Pharmacological Treatment of Neuropsychiatric Symptoms of Dementia: A Review of the Evidence
ABSTRACT Neuropsychiatric symptoms of dementia are common and associated with poor outcomes for patients and caregivers. Although nonpharmacological interventions should be the first line of treatment, a wide variety of pharmacological agents are used in the management of neuropsychiatric symptoms; therefore, concise, current, evidence-based recommendations are needed.
To evaluate the efficacy of pharmacological agents used in the treatment of neuropsychiatric symptoms of dementia.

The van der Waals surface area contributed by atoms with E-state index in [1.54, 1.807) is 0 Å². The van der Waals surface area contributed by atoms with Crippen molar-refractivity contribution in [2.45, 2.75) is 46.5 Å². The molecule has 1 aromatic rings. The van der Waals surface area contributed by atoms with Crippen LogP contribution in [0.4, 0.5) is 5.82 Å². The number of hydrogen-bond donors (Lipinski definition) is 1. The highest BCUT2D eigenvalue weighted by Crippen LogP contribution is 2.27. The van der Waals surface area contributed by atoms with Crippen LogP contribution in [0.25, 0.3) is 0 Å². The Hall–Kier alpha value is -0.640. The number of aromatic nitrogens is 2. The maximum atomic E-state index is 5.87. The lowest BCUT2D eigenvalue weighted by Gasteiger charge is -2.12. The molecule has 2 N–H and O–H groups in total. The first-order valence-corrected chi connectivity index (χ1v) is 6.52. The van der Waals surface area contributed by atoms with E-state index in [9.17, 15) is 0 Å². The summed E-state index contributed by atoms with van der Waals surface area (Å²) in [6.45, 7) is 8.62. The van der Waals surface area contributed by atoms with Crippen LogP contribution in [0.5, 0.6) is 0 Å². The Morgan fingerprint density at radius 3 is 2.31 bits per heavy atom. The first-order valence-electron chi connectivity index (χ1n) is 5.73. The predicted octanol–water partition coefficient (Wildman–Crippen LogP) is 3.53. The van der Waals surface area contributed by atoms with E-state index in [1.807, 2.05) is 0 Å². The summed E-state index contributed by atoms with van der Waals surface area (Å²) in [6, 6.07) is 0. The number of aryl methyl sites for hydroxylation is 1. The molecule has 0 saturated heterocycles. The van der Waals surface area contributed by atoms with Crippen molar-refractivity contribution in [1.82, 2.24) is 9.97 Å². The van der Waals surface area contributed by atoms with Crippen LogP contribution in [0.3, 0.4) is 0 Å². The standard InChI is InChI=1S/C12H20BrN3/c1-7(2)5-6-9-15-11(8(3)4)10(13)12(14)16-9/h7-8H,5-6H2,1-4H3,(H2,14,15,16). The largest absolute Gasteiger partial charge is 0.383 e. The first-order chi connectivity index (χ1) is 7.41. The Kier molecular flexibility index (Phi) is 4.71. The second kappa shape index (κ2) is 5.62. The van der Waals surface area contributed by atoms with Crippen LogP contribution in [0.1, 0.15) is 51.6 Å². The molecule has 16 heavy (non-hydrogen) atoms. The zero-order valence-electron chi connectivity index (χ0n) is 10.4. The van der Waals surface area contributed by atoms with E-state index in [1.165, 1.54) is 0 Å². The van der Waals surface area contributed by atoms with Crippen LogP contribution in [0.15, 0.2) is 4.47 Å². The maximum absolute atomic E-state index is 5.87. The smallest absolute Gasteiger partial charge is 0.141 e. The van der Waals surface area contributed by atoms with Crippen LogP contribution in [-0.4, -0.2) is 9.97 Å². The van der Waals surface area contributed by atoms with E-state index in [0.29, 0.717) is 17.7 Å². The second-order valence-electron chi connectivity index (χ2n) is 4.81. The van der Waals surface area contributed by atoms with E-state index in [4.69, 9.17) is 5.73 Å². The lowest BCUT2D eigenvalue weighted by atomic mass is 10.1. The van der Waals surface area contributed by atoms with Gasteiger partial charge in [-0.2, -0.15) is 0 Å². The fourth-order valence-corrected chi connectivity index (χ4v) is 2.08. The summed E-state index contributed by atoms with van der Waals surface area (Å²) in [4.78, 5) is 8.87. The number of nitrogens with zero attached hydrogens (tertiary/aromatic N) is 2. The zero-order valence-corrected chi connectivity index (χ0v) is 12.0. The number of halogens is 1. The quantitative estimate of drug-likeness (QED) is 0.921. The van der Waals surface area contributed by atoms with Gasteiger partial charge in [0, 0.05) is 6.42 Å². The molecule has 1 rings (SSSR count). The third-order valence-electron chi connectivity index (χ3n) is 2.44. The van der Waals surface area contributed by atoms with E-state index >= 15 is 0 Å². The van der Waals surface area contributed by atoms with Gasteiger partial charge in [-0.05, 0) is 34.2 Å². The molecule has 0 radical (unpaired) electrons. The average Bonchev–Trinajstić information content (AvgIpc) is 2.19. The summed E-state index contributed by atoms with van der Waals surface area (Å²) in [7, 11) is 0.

A systematic review of English-language articles published from 1966 to July 2004 using MEDLINE, the Cochrane Database of Systematic Reviews, and a manual search of bibliographies was conducted. Inclusion criteria were double-blind, placebo-controlled, randomized controlled trials (RCTs) or meta-analyses of any drug therapy for patients with dementia that included neuropsychiatric outcomes. Trials reporting only depression outcomes were excluded. Data on the inclusion criteria, patients, methods, results, and quality of each study were independently abstracted. Twenty-nine articles met inclusion criteria.